What I Really Want You To Know About The Infamous Prince Andrew Interview

I set up the Newsnight interview - this is what actually happened...


by Sam McAlister |
Published on

Can you imagine yourself in Buckingham Palace, sitting 15 feet behind Prince Andrew during that BBC Newsnight interview in November 2019? Because that’s exactly what happened to me.

It’s still hard to believe he said ‘yes’ to the infamous interview, even though it was my job, as a ‘booker’ at Newsnight, to convince people to come on the show. To be honest, most of the time it was a thankless task – endless rejection, often working for months on something, only for it to fall at the last hurdle.

This was the culmination of over a year of negotiations, visits to the Palace, hoping against hope, countless emails and eternal optimism. But I will be honest with you, I never actually thought he would say yes.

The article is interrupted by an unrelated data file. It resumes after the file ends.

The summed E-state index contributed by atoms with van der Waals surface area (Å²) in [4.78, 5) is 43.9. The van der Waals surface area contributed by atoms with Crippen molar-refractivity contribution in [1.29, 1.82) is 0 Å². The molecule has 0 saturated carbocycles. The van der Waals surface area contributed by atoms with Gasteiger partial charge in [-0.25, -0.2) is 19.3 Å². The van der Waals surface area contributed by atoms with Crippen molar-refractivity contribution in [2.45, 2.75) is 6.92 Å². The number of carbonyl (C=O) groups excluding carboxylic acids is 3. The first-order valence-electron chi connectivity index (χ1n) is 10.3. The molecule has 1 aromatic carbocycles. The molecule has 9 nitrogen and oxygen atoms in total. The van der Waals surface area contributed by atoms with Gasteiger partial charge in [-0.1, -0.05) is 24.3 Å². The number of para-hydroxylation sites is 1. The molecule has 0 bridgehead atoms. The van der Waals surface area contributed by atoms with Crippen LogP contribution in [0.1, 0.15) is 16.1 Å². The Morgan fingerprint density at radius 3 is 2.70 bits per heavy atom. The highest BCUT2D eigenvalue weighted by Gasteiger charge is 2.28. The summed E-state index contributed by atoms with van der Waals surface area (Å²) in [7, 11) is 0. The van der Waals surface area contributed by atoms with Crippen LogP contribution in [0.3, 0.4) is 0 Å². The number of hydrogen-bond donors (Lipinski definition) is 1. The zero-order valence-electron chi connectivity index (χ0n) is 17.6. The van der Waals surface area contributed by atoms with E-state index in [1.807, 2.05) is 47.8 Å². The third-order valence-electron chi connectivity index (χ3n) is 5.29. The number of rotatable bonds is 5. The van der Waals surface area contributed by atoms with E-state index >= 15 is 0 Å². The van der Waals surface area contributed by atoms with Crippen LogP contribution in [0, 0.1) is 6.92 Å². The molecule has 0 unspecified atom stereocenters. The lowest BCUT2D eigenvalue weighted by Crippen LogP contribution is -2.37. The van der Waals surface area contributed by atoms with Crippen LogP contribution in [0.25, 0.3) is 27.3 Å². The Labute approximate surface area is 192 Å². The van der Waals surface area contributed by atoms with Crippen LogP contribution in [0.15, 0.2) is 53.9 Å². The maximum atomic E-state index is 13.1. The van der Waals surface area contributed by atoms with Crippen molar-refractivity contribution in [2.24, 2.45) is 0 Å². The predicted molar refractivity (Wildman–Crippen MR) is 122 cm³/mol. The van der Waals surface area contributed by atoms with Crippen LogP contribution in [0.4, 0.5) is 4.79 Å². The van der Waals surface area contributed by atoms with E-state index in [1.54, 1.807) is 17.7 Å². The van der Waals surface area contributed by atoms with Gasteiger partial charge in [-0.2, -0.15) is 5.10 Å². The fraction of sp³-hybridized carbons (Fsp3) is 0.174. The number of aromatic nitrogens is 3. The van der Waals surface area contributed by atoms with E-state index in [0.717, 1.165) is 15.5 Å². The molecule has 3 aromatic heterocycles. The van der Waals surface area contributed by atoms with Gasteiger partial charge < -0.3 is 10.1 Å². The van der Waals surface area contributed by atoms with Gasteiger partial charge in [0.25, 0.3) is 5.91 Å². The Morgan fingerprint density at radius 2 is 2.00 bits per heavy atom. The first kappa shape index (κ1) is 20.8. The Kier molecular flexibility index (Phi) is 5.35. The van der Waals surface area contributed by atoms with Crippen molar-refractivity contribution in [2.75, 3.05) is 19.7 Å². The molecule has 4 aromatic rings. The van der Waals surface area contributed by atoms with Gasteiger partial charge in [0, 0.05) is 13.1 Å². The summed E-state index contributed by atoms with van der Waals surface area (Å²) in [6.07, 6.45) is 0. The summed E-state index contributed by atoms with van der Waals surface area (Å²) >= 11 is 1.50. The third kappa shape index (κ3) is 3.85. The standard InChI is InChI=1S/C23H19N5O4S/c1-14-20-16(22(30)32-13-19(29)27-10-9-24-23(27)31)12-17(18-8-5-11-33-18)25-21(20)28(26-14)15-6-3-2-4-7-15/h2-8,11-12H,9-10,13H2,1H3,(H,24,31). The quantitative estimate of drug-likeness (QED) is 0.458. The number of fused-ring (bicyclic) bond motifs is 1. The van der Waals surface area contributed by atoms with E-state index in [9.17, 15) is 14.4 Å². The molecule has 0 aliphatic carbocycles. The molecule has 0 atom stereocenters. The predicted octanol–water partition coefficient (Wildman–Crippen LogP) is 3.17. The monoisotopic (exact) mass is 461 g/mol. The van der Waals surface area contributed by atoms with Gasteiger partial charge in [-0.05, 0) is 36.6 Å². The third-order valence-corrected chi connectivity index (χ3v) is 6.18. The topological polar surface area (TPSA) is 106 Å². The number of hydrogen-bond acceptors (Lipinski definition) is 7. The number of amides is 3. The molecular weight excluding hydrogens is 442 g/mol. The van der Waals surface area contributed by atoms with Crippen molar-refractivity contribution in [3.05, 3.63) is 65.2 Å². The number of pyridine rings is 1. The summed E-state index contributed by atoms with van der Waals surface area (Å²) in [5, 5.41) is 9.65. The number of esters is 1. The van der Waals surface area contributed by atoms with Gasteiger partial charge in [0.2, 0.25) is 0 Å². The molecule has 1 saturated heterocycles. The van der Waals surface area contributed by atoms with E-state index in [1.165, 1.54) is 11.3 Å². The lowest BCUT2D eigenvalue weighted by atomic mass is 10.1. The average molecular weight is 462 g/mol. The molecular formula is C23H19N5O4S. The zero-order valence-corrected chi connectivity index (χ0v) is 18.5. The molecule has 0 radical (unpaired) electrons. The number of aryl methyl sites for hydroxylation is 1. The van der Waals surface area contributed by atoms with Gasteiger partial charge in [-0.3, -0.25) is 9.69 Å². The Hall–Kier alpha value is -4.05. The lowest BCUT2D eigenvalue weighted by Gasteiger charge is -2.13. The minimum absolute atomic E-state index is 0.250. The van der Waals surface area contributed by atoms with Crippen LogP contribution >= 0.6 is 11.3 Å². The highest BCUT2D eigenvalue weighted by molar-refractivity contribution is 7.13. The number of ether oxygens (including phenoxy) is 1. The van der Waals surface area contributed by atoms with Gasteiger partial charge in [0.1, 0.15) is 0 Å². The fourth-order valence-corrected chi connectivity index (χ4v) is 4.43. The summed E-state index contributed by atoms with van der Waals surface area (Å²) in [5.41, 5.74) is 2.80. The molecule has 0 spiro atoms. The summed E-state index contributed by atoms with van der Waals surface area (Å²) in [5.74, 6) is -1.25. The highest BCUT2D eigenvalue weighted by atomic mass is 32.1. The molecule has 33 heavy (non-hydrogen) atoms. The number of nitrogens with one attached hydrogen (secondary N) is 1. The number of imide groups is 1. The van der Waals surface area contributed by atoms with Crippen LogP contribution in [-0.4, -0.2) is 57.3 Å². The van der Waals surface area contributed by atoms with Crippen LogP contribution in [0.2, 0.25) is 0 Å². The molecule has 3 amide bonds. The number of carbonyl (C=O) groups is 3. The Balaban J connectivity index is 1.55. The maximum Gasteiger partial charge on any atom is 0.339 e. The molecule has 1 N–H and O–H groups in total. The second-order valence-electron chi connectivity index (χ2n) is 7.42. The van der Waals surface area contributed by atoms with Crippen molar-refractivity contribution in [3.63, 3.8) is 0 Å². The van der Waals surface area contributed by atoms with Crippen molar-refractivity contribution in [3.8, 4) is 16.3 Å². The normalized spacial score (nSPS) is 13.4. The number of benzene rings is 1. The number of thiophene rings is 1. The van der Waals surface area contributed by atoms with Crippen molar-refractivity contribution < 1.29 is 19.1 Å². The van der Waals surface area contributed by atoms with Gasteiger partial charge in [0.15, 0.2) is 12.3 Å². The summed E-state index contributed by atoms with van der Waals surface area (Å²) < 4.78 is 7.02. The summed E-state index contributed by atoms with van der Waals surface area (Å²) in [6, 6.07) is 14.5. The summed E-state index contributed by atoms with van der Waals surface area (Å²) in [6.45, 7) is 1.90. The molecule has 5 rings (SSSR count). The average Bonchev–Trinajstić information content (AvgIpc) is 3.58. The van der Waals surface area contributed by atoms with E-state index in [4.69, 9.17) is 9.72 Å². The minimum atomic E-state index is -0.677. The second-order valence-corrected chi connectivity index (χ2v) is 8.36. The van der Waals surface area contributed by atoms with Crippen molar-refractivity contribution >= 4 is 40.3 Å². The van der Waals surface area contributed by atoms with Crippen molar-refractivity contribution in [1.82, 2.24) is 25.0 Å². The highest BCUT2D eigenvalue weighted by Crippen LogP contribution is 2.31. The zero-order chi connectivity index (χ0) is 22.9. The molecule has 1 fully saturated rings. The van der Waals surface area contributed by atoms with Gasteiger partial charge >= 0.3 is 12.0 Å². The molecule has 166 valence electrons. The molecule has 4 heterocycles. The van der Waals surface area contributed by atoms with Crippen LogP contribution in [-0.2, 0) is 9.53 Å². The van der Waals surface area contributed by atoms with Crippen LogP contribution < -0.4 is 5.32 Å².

But he did.

And then, four years later, I’m sitting in Buckingham Palace again. Except this time, it’s an exquisitely reconstructed one, on a film set near Luton. Andrew and Emily Maitlis are in the room again, except now it’s the usually exquisitely chiselled actor Rufus Sewell (three hours of prosthetics) and the iconic Gillian Anderson (wig, no prosthetics) as the fictional Prince and presenter. We are on the set of the movie Scoop based on my book. Billie Piper is now ‘Sam’ –and she’s shaking her blonde curls (wig) in the fake room, in the Netflix version of my life. We look so alike, some crew members even confuse us. A paper prints a picture of Billie. It’s actually me! The days are a whirl of set changes, trailers, cameras, action.

It's next level surreal. It’s next level wonderful.

Of course, the film version, out last week, is a dramatisation, so there’s some moments of difference (watching me write 100 emails wouldn’t be much fun to watch). It’s penned by the masterful screenwriter, Peter Moffat (Silks and Your Honor) but so many moments are exactly what happened. Some of which may surprise you…